Sitting down with Riley, the coach recalled Taleni’s performance as a reserve defensive lineman in a game against Oklahoma two years earlier.
“Let’s be on the same side now,” Riley told him.
His family warned Taleni not to make the coach wait. So they set up a call for Nua to speak with Taleni and his parents over Facebook Messenger. Chickens from the family farm squawked in the background as Nua spoke to Taleni’s parents in their native language.
“Having someone who knows my mother tongue, who knows where I came from, having him talk to my family, it was a very special moment, one I’ll always remember my whole life,” Taleni said.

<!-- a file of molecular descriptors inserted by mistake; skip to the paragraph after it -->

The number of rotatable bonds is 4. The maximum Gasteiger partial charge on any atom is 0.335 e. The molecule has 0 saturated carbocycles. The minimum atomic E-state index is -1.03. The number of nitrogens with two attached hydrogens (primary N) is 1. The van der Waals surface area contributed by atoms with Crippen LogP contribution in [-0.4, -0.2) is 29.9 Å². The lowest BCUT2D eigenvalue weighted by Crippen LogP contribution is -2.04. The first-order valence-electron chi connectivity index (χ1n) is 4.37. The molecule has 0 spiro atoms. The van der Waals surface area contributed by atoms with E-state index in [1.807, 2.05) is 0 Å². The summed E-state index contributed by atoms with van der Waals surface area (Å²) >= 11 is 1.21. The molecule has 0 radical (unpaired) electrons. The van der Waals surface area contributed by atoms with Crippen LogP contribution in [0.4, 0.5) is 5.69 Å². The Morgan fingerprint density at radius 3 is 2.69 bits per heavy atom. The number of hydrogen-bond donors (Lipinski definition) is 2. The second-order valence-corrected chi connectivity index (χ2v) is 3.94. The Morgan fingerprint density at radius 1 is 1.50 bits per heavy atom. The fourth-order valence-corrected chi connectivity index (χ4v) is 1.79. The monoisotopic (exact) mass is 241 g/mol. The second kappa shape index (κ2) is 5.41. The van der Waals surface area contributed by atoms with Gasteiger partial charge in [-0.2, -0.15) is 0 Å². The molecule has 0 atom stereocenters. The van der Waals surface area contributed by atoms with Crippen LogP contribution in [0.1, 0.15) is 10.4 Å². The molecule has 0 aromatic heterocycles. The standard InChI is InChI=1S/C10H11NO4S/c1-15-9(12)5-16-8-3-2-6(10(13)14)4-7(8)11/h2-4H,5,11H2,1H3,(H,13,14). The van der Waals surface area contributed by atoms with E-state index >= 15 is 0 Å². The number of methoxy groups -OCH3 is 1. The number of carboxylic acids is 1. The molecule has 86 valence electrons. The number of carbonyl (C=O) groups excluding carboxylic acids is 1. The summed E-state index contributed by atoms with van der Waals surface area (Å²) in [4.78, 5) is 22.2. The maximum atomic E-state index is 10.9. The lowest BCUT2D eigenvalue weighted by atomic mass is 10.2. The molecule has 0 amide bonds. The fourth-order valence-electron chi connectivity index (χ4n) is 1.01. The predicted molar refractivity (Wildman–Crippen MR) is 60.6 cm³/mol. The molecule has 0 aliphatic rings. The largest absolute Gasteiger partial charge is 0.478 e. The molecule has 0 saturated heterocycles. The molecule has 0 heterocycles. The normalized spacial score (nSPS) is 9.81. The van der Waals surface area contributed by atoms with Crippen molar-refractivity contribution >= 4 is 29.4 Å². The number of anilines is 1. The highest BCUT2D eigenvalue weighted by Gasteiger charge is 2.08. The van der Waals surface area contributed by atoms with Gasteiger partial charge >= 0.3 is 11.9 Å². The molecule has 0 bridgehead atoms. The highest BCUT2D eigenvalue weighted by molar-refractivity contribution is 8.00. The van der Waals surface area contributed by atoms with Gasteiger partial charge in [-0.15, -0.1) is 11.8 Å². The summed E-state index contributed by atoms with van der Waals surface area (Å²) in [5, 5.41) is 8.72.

Nua had no idea Taleni planned to commit during the call. For Taleni, it was a perfect chance to finally bring his parents into his budding football career.
They’ve still never seen him play the sport he picked up almost four years earlier. Pandemic travel restrictions have remained in place for the island, making traveling to and from Samoa at any point over the past two years impossible.
“It’s my dream to bring them out here,” Taleni said.
He and his family have faith it won’t be long before that day arrives. And faith has certainly served Taleni well.
“That’s the day all of us are waiting for,” Asuega-Matavao said. “The borders will open, and we’re going to throw the biggest party USC has ever seen.”
This story originally appeared in Los Angeles Times.